DBC priestRon takes his health care into his own hands. He dresses up as a cancer stricken priest to smuggle drugs into the United States. He attempts to sell the drugs to homosexual men, but his arrogance and attitude get in the way. He meets Rayon (Jared Leto), a transsexual who is able to help Ron get in with the community. Ron’s friendship with Rayon is what breaks down Ron’s arrogance and attitude toward those who are different from him. It is through this relationship that Ron has his self-awakening moment. He stands up for Rayon in the grocery store when one of his former co-workers and friends makes unnecessary remarks to Rayon. Ron discovers his bravery and boldness.

Together, Rayon and Ron create a co-op called the Dallas Buyer’s Club. Individuals who are looking for better drugs for HIV and AIDS buy a membership into the Club that then gives them free medications. It was modeled after similar Clubs in other states. The pharmaceutical drugs that are being used, are not helping the patients. The medications that Ron brings in from all over the world, make a difference. Neither of them cure.


It is hard to say who redeems who in this film. Rayon’s presence in Ron’s life changes Ron for the better. Unfortunately, while the same can be true about Ron’s presence in Rayon’s life, the change is not quite the same. While Ron changes his behaviors (and attitudes), Rayon continues to use recreational drugs. Ron makes the commitment to change, Rayon struggles with what that commitment looks like.

As blogger Randall Golden pointed out in his post about the film, there is a very important message, subtle, but important after the end credits:

AIDS is not over. Access to treatment could save more lives.

AIDS is one of the greatest epidemics of our time. There are people who are still being mistreated, not getting access to appropriate medications, and who are being treated as outsiders. The call by Christ to love our neighbor as ourselves is such an important call. The men and women all around the world who are suffering from HIV and AIDS deserve our love. Just as Jesus had bravery and boldness to touch the leper, may we who claim Christ as Lord have the same bravery and boldness to touch those with AIDS.

I Think You Can

The other night I was reading through an old journal I kept from 2009 and 2010. I found a lot of random quotes from devotionals, sermons, and books that said something to me at the time.  In the midst there was this quote from Albert Outler I had found in a sermon by Zan Holmes.

We must stop telling ourselves and others that we must love one another. Instead, we must tell ourselves and others that we can love ourselves and others because we are loved by Jesus!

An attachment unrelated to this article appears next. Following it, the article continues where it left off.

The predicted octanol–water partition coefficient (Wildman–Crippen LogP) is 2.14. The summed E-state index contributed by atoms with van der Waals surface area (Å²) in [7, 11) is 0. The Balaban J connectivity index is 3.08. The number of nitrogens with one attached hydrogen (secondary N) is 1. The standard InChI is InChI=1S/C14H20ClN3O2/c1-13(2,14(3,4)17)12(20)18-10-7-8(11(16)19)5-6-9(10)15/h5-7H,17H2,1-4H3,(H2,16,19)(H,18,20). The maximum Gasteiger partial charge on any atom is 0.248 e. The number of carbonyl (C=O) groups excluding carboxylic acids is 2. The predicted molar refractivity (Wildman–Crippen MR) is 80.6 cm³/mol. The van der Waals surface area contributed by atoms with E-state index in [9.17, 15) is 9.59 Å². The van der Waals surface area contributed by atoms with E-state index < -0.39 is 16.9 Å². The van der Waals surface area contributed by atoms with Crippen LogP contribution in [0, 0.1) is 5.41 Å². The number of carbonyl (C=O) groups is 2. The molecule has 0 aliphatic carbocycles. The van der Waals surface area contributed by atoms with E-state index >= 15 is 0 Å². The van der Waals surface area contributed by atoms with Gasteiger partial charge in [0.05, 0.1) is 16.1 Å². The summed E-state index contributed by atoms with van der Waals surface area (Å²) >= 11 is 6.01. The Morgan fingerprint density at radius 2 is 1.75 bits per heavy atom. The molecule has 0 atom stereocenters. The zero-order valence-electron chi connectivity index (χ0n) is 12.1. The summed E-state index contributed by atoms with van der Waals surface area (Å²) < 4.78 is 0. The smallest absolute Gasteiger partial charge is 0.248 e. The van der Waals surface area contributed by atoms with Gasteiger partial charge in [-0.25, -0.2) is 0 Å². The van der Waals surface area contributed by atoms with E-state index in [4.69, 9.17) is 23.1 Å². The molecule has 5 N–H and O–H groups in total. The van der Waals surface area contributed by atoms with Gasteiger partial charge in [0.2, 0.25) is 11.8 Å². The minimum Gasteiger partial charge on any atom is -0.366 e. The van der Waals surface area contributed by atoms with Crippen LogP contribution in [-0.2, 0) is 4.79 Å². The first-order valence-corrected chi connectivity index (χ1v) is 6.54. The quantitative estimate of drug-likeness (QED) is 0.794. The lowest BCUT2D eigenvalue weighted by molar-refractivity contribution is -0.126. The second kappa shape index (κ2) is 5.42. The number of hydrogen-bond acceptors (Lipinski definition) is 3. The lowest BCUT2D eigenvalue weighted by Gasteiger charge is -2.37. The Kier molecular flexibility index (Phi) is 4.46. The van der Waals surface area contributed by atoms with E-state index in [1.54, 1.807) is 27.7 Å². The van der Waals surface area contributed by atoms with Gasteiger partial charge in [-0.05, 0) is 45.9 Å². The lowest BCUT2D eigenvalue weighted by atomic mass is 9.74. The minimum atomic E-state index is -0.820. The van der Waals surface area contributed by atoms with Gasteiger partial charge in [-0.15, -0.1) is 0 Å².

It got me thinking about some of the language we use in the church. We use a lot of “musts” and especially a lot of “should.” But we don’t always use “can.” Okay, let’s get some definitions:

Should: used to indicate obligation, duty, or correctness, typically when criticizing someone’s actions

Can: be able to

So, there is a difference between what we should do and what we can do. Too often in church we tend to say, and I’m guilty of it myself, we should – fill in the blank. We should love God. We should love others. We should fight for justice. We should welcome all.

Remember the children’s book, The Little Engine that Could? The little engine didn’t try to overcome the difficulties of the journey by telling herself, “I think I should. I think I should. I think I should.” No, she told herself, “I think I can. I think I can. I think I can.”


Outler has it right, and is right to draw our attention to it. These are not things we should do, these are things we can do. I know I should love God. I know I should love others. I know I should love myself. But when that changes to I can love God; I can love others; I can love myself, it becomes less of a downer, and more empowering.

Now it doesn’t mean that it won’t be hard. Just like the little engine, there will be curves and hills to overcome. Our lives are filled with all kinds of craziness. But rest assured, you can do it! You can love God with all your whole self. You can love others for who they are. And you can love yourself.

And you know why you can? Because the One who conquered death loves you. The One who gives the gift of grace loves you. The One who became like you and me loves you. Because of this love, I think you can!